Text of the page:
Brawny actor Gordon Jones (1911-1963) was never a big star, but an actor the big stars could depend on to give a good performance. Stars like John Wayne, Roy Rogers, and Abbott & Costello knew Gordon could deliver the goods in support, and he spent over thirty years as a working class actor. Not bad for a small town kid from Alden, Iowa!
Jones originally came to California on a football scholarship, playing guard for UCLA. Like his fellow Iowan John Wayne , Gordon began his film career in uncredited parts, and soon moved up in casts lists with films like RED SALUTE (1935), STRIKE ME PINK (1936), and THERE GOES MY GIRL (1937). Gordon’s big lug persona made him ideal for second leads as the hero’s pal, though he did get some leading roles in Poverty Row vehicles like…
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(With the Oscars scheduled to be awarded on March 4th, I have decided to review at least one Oscar-nominated film a day. These films could be nominees or they could be winners. They could be from this year’s Oscars or they could be a previous year’s nominee! We’ll see how things play out. Today, I take a look at the 1963 best picture nominee, How The West Was Won!)
How was the west won?
According to this film, the west was won by the brave men and women who set out in search of a better life. Some of them were mountain men. Some of them worked for the railroads. Some of them rode in wagons. Some of them gambled. Some of them sang songs. Some shot guns. Some died in the Civil War. The thing they all had in common was that they won the west and everyone had a familiar face. How The West Was Won is the history of the west, told through the eyes of a collection of character actors and aging stars from Hollywood’s Golden Age.
In many ways, How The West Was Won was the Avatar of the early 60s. It was a big, long, epic film that was designed to make viewers feel as if they were in the middle of the action. Avatar used 3D while How The West Was Won used Cinerama. Each scene was shot with three synchronized cameras and, when the film was projected onto a curved Cinerama screen, it was meant to create a truly immersive experience. The film is full of tracking shots and, while watching it on TCM last night, I tried to imagine what it must have been like to see it in 1963 and to feel as if I was plunging straight into the world of the old west. The film’s visuals were undoubtedly diminished by being viewed on a flat screen and yet, there were still a few breath-taking shots of the western landscape.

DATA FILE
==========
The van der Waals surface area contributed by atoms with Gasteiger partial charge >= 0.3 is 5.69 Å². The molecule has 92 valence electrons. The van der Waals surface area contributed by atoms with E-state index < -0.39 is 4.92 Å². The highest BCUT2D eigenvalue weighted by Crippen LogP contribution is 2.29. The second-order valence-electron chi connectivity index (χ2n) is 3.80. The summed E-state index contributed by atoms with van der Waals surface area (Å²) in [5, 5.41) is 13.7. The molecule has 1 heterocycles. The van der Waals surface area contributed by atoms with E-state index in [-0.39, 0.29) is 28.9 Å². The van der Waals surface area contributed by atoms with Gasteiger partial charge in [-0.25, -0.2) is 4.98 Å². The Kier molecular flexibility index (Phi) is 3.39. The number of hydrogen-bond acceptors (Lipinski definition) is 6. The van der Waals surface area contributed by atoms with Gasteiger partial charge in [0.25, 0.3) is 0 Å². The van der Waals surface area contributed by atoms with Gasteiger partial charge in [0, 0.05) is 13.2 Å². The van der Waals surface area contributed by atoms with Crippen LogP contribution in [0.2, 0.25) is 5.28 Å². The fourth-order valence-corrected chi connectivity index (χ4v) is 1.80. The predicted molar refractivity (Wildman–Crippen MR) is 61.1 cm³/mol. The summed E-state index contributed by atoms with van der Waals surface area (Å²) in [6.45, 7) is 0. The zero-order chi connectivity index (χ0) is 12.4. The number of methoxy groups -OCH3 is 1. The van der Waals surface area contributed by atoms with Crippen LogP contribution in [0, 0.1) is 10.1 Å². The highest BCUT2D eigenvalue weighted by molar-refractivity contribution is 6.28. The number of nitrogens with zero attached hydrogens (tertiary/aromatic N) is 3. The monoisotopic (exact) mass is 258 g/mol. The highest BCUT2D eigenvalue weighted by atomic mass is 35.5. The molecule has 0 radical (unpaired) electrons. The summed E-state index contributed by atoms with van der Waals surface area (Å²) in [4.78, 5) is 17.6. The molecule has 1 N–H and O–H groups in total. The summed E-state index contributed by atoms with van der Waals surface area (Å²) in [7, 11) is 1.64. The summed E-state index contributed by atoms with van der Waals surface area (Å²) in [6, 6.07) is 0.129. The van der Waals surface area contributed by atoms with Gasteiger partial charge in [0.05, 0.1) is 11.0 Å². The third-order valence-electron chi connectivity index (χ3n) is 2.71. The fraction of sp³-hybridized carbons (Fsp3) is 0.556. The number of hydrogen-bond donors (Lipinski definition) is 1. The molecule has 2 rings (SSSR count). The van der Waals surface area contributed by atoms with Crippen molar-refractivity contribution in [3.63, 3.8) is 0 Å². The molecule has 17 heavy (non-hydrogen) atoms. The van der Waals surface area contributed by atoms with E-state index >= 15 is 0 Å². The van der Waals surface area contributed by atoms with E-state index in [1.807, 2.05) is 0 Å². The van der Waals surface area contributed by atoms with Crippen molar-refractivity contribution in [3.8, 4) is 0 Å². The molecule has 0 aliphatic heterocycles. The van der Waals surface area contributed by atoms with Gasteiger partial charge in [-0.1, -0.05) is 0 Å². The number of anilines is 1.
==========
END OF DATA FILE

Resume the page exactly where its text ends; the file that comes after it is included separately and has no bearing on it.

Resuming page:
The other thing that How The West Was Won had in common with Avatar was a predictable storyline and some truly unfortunate dialogue. I can understand why How The West Was Won was awarded two technical Oscars (for editing and sound) but, somehow, it also picked up the award for Best Writing, Screenplay or Story. How The West Was Won is made up of five different parts, each one of which feels like a condensed version of a typical western B-movie. There’s the mountain man helping the settlers get down the river story. There’s the Civil War story. There’s the railroad story and the outlaw story and, of course, the gold rush story. None of it’s particularly original and the film is so poorly paced that some sections of the film feel rushed while others seem to go on forever.